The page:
You won’t find Grace Pierson James Beard’s name in any history books. She doesn’t exist on any historic registrars’ roster, nor in any photographs sealed behind vellum or glass. Even the dates of her birth and death have been washed away, lost in the annals of time. Yet in an unbound, time-softened sheaf of papers tucked safely away among stacks of manuscripts in the University of North Carolina’s Southern Historical Collection, Grace Pierson’s memory lives on. “A Series of True Incidents Connected with Sherman’s March to the Sea: The Experiences of a Lady who Lived in the Line of His March,” a fifteen page memoir, provides an intimate glimpse into a moment that history too often reduces to one dimensional statistics: a ruthless campaign of psychological and economic warfare burned into the Southern landscape from Atlanta to Charleston: Sherman’s March to the Sea.
In the chill twilight of a February evening in 1865, Grace Pierson stood on her front porch, watching the flickering glow of distant campfires. The Union army, she knew, would soon arrive. Left alone on a South Carolina plantation with her servants and two small children, Pierson remained steadfast in her resolve to submit neither to the notoriously brutal army nor her fear. She had passed the previous three days with single minded purpose, working alongside her servants to haul stores of food and livestock to a makeshift encampment in the uncultivated land behind her home. It was here, she planned, that she would safely await the passing of Sherman’s army. Confident in the righteousness of her efforts, Pierson turned her back to the curling smoke of the soldier’s fires and returned to her camp.
The comfort was to be short lived, however. An ominous message soon reached the camp: Confederate soldiers had overrun the plantation and demanded to speak with the head of the house. Reluctantly, Pierson tucked a small pistol into the folds of her dress and made her way back to her home, now swarming with the raucous celebration of soldiers. Though the men would prove to be harmless in action, almost sheepish in their discomfort at being under the scrutinizing eye of the woman whose living room they had ungraciously overtaken, the news they delivered bore the impact of an enemy’s blow: Sherman’s army, due at noon the following day, was under orders to burn any vacant houses to the ground.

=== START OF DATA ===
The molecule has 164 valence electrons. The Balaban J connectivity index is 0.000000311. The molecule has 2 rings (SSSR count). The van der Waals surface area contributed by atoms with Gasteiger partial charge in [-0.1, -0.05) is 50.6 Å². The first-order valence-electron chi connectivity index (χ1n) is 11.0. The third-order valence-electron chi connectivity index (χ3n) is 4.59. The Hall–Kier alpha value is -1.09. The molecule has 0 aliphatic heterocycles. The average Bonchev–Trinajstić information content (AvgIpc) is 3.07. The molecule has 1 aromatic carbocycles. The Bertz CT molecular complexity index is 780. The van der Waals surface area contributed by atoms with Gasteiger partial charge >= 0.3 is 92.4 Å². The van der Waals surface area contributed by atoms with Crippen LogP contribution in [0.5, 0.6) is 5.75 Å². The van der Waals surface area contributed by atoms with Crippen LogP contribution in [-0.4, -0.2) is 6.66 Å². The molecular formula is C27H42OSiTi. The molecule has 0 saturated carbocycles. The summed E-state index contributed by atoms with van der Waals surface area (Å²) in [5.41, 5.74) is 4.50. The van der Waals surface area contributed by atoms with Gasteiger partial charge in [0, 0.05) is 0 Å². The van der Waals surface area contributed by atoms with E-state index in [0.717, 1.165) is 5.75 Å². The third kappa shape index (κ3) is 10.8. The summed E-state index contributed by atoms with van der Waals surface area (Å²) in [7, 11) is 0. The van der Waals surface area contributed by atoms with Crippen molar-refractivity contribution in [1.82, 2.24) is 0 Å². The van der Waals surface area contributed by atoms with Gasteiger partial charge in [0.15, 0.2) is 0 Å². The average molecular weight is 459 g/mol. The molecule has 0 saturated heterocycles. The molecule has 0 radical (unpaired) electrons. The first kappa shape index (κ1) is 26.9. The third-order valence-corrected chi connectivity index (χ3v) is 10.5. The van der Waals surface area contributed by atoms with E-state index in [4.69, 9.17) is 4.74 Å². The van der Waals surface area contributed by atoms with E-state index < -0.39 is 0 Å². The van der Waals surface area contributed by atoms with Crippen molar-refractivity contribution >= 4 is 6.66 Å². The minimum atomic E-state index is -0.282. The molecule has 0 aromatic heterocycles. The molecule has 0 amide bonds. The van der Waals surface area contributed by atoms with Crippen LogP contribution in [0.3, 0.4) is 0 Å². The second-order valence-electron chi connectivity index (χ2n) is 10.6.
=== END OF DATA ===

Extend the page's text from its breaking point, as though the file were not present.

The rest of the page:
Pierson refused to let her absence give the approaching Union army license to destroy her home, yet she also had no intention of handing them the provisions she had painstakingly laid aside for her family. When the morning arrived and the Confederate soldiers left, Pierson set to work: individual pieces of meat were hidden beneath leaves along the fence line, bales of cotton tucked among the branches of nearby trees, and the wagon disassembled and its parts dispersed. In a final flurry of activity, Pierson unlocked the doors, tossed their keys into a nearby slop barrel, and set the table for lunch. It was in this condition—poised over a finely appointed meal—that Mrs. Pierson prepared to introduce herself to the Union army.
Introductions were brief. The soldiers “covered the face of the earth like the locusts of Egypt” as they made their way through the house, yard, and barns, indiscriminately killing livestock and burning stores. Pierson remained in her rocking chair beside the fireplace, baby in arm, coolly feigning an air of indifference until an officer, flanked by a horde of bayonet bearing soldiers, forced his way into her living room. Pursuing a rumor that Pierson was hiding numerous items of value in her home, the officer threatened to burn the house down around her if the property was not relinquished. Pierson, having endured watching her barns burned, livestock slaughtered, servants manipulated, children frightened, and pride thoroughly insulted, stood and faced the officer head on. “Your soldiers,” she indignantly scolded, motioning to the motley crew gathered around her, “are ruining my floors.” Whether shocked or flustered into submission, the officer and his men retreated, empty handed, back into the yard.
The next morning’s light revealed the extent to which the army had laid waste. Unperturbed by the last passing stragglers of the army, Pierson set about sifting through the smoking remains of ash and rubble that had once surrounded her home. Her search yielded a store of potatoes and corn, an upturned barrel of molasses, and a sullen hog, trapped in the unburned portion of the barn, enough rations to bring Pierson to her knees. “When I realized that I had saved from the wreck a sufficiency to keep my family until more could be raised,” she writes, “I collapsed.”
Though the remainder of Pierson’s story remains largely unwritten, the existence of her memoir, written when she was “old and long since a widow,” proves that her tenacious spirit continued to forge forth. Sherman’s devastating march to the sea typically evokes images imbued with somber nods to the power of psychological warfare, the breaking of a spirit, and the weakness of the downtrodden, yet Grace Pierson breaks this mold. Her fight was not for the glory of war or the ideologies that feed it, but for survival, to provide a chance for the echo of her fierce, indomitable spirit to be heard.